So if your goal is to enrich the Arringtons of the world while maybe, if you win the lottery, scooping some of the groundscore that they overlooked, then by all means, bust your ass while the bankers and speculators cheer you on.

Instead of that, I recommend that you do what you love because you love doing it. If that means long hours, fantastic. If that means leaving the office by 6pm every day for your underwater basket-weaving class, also fantastic.
startup  culture  business  venturecapitalism 
july 2014 by kme
Ideas for Startups
Simplicity takes effort-- genius, even. The average programmer seems to produce UI designs that are almost willfully bad. I was trying to use the stove at my mother's house a couple weeks ago. It was a new one, and instead of physical knobs it had buttons and an LED display. I tried pressing some buttons I thought would cause it to get hot, and you know what it said? "Err." Not even "Error." "Err." You can't just say "Err" to the user of a stove. You should design the UI so that errors are impossible. And the boneheads who designed this stove even had an example of such a UI to work from: the old one. You turn one knob to set the temperature and another to set the timer. What was wrong with that? It just worked.
startup  ui  ux  entrepreneurship 
january 2014 by kme
DONT STEAL MAC OS X.KEXT: Apple Support Communities
See also:

Not sure whether it's just someone being funny or if the .kext actually does anything.
mac  osx  startup  troubleshooting  piracy 
january 2014 by kme
Startup Stud Hates Homeless People, Ugly Girls, and Public Transit
"As a society, we have an obligation to embrace satire because it so often points out the flaws that we're all too willing to overlook and magnifies our social ills. Hurrah to this this Modern Day Molière for taking a serious risk with his writing to demonstrate just how pervasive misogyny is even in the 21st century, and how willing we are to dismiss those without homes or jobs as being worthless and/or a tech corridor stumbling block.

Next time I'm at a bar and I'm sneered at by a flannel-clad bro who works for a snazzy one-word-web2.0-mobile-app-developing skidmark, or when I'm squashed against a trans* person on MUNI, I'll wrap Peter's words around me like a warm, soft Slanket and remind myself that we must persevere, we must climb upward and upward, and we must also find out if we can get the office manager to stock coconut water again because if we want this startup to work, REALLY WORK, we need to get our heads in the game and quit stocking just Bawls and Red Bull. What is this, amateur hour?" —mumblety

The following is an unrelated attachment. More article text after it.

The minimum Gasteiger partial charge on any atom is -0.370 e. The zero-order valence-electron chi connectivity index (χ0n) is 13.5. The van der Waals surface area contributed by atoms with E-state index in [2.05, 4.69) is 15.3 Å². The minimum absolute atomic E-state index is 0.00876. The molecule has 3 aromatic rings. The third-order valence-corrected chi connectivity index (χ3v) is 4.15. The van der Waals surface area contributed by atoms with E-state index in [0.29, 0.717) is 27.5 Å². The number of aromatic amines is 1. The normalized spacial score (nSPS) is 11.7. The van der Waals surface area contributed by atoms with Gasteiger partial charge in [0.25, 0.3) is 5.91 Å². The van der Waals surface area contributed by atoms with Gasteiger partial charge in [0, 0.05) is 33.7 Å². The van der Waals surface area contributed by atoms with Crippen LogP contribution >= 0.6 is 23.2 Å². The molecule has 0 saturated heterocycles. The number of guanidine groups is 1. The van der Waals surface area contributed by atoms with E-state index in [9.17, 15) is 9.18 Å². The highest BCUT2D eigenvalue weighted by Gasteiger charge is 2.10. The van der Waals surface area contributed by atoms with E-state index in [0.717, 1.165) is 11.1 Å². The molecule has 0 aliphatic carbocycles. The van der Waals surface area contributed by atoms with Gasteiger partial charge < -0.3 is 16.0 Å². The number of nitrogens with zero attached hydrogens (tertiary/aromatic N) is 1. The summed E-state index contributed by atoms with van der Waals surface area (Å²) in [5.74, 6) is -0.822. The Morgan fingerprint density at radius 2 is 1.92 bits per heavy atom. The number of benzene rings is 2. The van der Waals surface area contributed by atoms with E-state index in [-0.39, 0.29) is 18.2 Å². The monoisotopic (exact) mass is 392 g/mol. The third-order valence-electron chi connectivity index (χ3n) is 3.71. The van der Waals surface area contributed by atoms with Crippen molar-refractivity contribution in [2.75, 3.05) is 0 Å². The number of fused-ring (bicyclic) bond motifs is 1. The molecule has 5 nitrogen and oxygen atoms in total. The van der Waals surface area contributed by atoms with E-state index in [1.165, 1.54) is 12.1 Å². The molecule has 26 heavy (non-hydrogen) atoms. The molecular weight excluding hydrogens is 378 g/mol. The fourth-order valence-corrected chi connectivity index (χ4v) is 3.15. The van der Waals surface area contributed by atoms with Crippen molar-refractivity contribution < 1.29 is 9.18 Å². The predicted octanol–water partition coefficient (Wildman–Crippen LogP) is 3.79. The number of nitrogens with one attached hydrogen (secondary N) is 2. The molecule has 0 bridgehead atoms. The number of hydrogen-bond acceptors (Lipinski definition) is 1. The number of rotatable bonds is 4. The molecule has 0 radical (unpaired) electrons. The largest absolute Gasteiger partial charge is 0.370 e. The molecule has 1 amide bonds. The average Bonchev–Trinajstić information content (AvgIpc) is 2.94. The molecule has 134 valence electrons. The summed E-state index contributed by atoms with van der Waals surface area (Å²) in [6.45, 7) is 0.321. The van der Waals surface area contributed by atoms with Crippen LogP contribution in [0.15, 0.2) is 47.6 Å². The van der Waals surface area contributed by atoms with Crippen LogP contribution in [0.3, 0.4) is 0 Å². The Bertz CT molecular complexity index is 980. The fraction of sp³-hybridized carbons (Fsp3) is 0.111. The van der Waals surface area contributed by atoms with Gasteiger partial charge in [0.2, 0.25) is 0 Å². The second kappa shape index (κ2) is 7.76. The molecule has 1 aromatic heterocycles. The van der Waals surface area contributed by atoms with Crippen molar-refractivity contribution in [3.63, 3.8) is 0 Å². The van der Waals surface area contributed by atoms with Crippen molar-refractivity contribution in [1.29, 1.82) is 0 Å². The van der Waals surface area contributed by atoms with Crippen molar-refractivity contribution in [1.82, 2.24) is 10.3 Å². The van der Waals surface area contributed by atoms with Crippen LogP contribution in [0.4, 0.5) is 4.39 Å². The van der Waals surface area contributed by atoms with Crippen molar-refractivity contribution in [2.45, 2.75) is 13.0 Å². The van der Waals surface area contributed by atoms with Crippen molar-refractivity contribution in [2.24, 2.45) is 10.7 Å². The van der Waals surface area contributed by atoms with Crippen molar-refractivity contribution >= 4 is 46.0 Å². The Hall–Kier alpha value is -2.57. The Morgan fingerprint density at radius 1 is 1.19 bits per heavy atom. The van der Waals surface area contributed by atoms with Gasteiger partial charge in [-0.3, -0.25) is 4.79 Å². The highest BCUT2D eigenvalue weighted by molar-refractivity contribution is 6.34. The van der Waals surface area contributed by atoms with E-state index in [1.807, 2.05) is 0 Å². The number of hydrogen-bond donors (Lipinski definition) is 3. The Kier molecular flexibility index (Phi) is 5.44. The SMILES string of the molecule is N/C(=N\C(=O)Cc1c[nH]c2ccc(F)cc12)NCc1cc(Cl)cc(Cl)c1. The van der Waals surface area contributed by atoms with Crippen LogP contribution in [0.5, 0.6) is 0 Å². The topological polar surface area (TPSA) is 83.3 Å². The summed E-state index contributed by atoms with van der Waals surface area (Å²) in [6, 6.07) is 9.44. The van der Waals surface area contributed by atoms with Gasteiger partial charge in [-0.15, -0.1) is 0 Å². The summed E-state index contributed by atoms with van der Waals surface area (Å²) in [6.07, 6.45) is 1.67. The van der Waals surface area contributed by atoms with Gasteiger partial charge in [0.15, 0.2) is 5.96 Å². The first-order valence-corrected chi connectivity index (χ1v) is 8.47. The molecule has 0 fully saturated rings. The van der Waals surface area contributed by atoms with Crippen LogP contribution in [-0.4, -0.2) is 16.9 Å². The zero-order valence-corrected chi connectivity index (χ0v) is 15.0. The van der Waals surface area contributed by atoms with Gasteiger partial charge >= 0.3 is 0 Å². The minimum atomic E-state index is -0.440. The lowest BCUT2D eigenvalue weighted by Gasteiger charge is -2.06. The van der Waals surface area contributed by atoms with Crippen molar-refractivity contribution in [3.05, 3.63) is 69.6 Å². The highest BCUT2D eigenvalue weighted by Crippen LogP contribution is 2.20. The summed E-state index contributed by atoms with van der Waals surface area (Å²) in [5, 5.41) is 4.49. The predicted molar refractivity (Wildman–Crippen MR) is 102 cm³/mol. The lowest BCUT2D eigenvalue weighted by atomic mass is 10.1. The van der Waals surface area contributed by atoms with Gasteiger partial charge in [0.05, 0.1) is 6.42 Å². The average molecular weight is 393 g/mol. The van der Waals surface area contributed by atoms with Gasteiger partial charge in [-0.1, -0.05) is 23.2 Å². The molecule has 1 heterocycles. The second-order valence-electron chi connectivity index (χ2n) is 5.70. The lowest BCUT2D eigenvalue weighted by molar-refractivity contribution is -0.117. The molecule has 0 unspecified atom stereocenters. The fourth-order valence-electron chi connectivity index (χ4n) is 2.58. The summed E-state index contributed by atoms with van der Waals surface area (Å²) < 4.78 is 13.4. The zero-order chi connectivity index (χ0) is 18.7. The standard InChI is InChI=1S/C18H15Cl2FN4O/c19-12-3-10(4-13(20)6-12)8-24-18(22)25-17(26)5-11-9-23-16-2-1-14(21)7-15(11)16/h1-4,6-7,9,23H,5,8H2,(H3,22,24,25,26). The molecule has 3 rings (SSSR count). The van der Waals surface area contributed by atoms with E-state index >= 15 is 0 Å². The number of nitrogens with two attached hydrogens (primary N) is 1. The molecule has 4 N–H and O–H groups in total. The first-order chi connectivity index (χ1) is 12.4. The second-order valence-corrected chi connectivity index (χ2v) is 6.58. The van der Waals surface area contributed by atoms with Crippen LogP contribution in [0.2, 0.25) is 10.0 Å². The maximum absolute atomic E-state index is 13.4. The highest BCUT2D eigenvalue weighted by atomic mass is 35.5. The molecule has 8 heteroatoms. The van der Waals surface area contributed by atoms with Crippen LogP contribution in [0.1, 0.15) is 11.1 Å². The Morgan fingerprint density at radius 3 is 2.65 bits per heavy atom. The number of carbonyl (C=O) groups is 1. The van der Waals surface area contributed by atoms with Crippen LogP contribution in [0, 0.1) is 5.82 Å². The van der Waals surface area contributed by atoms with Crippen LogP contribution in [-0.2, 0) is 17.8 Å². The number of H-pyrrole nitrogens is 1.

startup  culture  thevalley  forthrcomments 
august 2013 by kme
nscp dorm
A week or two ago we all sat around and tried to think up a name for the client; we can’t call it Mosaic, because that’s the name of the company. The marketroids had all kinds of silly suggestions like Cyber this and Power that and blah-blah Ware. Then someone said something about crushing NCSA Mosaic, and I blurted out “Mozilla!” Everyone seemed to like that, so I think that might end up being the official name of the browser.
mozilla  history  startup  business  netscape  acautionarytale 
march 2013 by kme
Fletcher's angry list of startup rules (Skrentablog)
"7. Perfection is the enemy of good enough. Leonardo could paint the Mona Lisa only once. You, Bob Ross, can push a bug release every 5 minutes because you were at least smart enough to do a web app."

"15. You're doing a web app, right? This isn't the 1980s. Your crummy, half-assed web app will still be more successful than your competitor's most polished software application."
startup  business  advice  webapp  software 
march 2013 by kme
Announcing an audacious proposal by Dalton Caldwell
“The best minds of my generation are thinking about how to make people click ads. That sucks.” - Jeff Hammerbacher, fmr. Manager of Facebook Data Team, founder of Cloudera

Foo Camp this year felt like a wake for Web2.0. We discussed the progression: a free service with a vague business model captures the hearts and minds of a large user base, and becomes vitally important. Because the hosting bills and payroll balloon as the service grows, founders are left with a very difficult decision to make. Sell the company? Cram the site full of ads? Keep raising money to delay having to deal with this issue as long as possible?
appdotnet  twitter  socialmedia  blog  advertising  business  monetization  social  startup 
july 2012 by kme